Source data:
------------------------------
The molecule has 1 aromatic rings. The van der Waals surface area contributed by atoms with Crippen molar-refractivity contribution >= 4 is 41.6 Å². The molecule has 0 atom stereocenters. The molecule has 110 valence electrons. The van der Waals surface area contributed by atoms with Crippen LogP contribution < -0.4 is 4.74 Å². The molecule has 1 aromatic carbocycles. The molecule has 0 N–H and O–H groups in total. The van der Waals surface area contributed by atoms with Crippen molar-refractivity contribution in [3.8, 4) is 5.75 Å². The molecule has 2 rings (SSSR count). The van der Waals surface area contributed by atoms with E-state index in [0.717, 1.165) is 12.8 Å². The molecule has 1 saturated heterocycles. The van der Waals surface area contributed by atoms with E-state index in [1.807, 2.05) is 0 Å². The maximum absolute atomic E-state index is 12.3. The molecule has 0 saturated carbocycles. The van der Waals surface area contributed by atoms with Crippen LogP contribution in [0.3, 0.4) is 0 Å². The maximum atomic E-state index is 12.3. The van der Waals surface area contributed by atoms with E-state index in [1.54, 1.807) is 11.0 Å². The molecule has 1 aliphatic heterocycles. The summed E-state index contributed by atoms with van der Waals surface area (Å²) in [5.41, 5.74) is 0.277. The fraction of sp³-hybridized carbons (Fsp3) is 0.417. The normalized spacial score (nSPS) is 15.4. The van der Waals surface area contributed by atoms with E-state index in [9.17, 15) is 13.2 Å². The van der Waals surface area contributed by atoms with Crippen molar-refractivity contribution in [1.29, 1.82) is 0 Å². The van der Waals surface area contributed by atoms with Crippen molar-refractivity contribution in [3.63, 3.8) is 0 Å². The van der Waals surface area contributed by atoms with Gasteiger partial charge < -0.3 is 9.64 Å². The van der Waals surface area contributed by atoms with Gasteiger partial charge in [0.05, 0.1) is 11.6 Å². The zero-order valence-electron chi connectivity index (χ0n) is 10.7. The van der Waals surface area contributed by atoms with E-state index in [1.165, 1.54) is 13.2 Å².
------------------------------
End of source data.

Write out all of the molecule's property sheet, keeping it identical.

The molecule has 1 aromatic rings. The van der Waals surface area contributed by atoms with Crippen molar-refractivity contribution >= 4 is 41.6 Å². The molecule has 0 atom stereocenters. The molecule has 110 valence electrons. The van der Waals surface area contributed by atoms with Crippen LogP contribution < -0.4 is 4.74 Å². The molecule has 1 aromatic carbocycles. The molecule has 0 N–H and O–H groups in total. The van der Waals surface area contributed by atoms with Crippen molar-refractivity contribution in [3.8, 4) is 5.75 Å². The molecule has 2 rings (SSSR count). The van der Waals surface area contributed by atoms with E-state index in [0.717, 1.165) is 12.8 Å². The molecule has 1 saturated heterocycles. The van der Waals surface area contributed by atoms with E-state index in [1.807, 2.05) is 0 Å². The maximum absolute atomic E-state index is 12.3. The molecule has 0 saturated carbocycles. The van der Waals surface area contributed by atoms with Crippen LogP contribution in [0.3, 0.4) is 0 Å². The maximum atomic E-state index is 12.3. The van der Waals surface area contributed by atoms with E-state index in [1.54, 1.807) is 11.0 Å². The molecule has 1 aliphatic heterocycles. The summed E-state index contributed by atoms with van der Waals surface area (Å²) in [5.41, 5.74) is 0.277. The fraction of sp³-hybridized carbons (Fsp3) is 0.417. The normalized spacial score (nSPS) is 15.4. The van der Waals surface area contributed by atoms with E-state index in [9.17, 15) is 13.2 Å². The van der Waals surface area contributed by atoms with Crippen molar-refractivity contribution in [1.29, 1.82) is 0 Å². The van der Waals surface area contributed by atoms with Crippen molar-refractivity contribution in [3.63, 3.8) is 0 Å². The van der Waals surface area contributed by atoms with Gasteiger partial charge < -0.3 is 9.64 Å². The van der Waals surface area contributed by atoms with Gasteiger partial charge in [0.05, 0.1) is 11.6 Å². The zero-order valence-electron chi connectivity index (χ0n) is 10.7. The van der Waals surface area contributed by atoms with E-state index in [1.165, 1.54) is 13.2 Å².